Tag: Interest

France vs SAP France, September 2022, Conseil d'État, Case No. 461639

France vs SAP France, September 2022, Conseil d’État, Case No. 461639

SAP AG (now SAP SE) is a German multinational software corporation that develops enterprise software to manage business operations and customer relations. The company is especially known for its ERP software. SAP France, a 98% subsidiary of SA SAP France Holding, itself wholly owned by the German group, had deposited funds under a Cash Management Agreement as sight deposits carrying an interest of 0%. Following an audit for the financial years 2012 and 2013, two assessment proposals were issued in December 2015 and November 2016, relating in particular to the 0% interest rate charged on the cash deposits. The tax authorities had added interest to SA SAP France’s taxable income calculated by reference to the rate of remuneration on sight deposits. SAP France contested the adjustments and furthermore requested the benefit of the reduced rate of corporation tax on income from industrial property, pursuant to Article 39 of the French General Tax Code, with regard to the royalties from the ... Read more

§ 1.482-2(a)(4) Example 5.

Assume that A and B are commonly controlled taxpayers and that the applicable Federal rate is 10 percent, compounded semiannually. On June 30, 1986, A sells property to B and receives in exchange B’s purchase-money note in the amount of $2,000,000. The stated interest rate on the note is 9%, compounded semiannually, and the stated redemption price at maturity on the note is $2,000,000. Assume that the other applicable Code section to this transaction is section 1274. As provided in section 1274A(a) and (b), the discount rate for purposes of section 1274 will be nine percent, compounded semiannually, because the stated principal amount of B’s note does not exceed $2,800,000. Section 1274 does not apply to this transaction because there is adequate stated interest on the debt instrument using a discount rate equal to 9%, compounded semiannually, and the stated redemption price at maturity does not exceed the stated principal amount. Under paragraph (a)(3)(iii) of this section, the district director may apply ... Read more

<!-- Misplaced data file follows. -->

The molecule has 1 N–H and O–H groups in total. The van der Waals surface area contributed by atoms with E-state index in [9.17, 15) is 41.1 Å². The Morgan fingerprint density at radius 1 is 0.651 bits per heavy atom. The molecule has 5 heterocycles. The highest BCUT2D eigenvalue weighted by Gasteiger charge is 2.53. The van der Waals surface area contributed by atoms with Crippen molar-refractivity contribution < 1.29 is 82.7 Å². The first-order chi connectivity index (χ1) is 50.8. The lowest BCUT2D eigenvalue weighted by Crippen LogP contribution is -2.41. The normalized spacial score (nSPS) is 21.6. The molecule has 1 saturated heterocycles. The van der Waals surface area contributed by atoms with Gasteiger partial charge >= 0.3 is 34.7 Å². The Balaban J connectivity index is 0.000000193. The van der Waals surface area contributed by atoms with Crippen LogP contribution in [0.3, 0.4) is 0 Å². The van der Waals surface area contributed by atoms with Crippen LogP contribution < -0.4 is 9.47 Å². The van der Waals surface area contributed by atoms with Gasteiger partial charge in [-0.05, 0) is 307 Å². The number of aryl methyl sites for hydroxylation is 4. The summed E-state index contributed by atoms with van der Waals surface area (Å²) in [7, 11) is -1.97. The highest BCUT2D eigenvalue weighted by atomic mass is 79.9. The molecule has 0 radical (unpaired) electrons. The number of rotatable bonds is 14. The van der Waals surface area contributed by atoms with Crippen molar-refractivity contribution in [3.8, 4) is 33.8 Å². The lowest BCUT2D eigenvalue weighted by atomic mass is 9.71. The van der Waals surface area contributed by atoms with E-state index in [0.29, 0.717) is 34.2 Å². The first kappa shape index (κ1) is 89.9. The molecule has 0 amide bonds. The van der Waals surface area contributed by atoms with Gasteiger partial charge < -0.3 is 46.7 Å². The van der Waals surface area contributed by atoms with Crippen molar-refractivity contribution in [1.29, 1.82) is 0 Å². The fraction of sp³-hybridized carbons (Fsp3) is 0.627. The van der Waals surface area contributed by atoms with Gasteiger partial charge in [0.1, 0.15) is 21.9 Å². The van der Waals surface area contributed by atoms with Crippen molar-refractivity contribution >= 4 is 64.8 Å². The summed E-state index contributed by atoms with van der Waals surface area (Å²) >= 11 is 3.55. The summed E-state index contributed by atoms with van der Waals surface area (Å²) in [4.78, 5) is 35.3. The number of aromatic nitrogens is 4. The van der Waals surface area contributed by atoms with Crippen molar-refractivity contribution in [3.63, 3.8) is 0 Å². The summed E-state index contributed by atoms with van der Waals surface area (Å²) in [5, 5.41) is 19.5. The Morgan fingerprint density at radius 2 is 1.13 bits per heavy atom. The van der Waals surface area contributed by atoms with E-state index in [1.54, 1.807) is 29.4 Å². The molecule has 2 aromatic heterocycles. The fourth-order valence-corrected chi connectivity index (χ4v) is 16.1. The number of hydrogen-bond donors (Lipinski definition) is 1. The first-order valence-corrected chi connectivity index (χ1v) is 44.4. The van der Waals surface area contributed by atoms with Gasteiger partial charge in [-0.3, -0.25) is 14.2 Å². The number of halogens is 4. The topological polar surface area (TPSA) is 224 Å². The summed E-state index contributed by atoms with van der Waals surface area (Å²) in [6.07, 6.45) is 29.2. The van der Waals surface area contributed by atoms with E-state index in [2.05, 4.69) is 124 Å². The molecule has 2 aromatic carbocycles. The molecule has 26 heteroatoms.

§ 1.482-2(a)(4) Example 4.

X and Y are commonly controlled taxpayers. At a time when the applicable Federal rate is 12 percent, compounded semiannually, X sells property to Y in exchange for a note with a stated rate of interest of 18 percent, compounded semiannually. Assume that the other applicable Code section to the transaction is section 483. Section 483 does not apply to this transaction because, under section 483(d), there is no total unstated interest under the contract using the test rate of interest equal to 100 percent of the applicable Federal rate. Under paragraph (a)(3)(iii) of this section, section 482 and paragraph (a) of this section may be applied by the district director to determine whether the rate of interest under the note is excessive, that is, to determine whether the 18 percent stated interest rate under the note exceeds an arm’s length rate of interest ... Read more

§ 1.482-2(a)(4) Example 3.

The facts are the same as in Example 2 except that the amount lent by Z to B is $9,000, and that amount is the aggregate outstanding amount of loans between Z and B. Under the $10,000 de minimis exception of section 7872(c)(3), no adjustment for interest will be made to this $9,000 loan under section 7872. Under paragraph (a)(3)(iii) of this section, the district director may apply section 482 and paragraph (a) of this section to this $9,000 loan to determine whether the rate of interest charged is less than an arm’s length rate of interest, and if so, to make appropriate allocations to reflect an arm’s length rate of interest ... Read more

§ 1.482-2(a)(4) Example 2.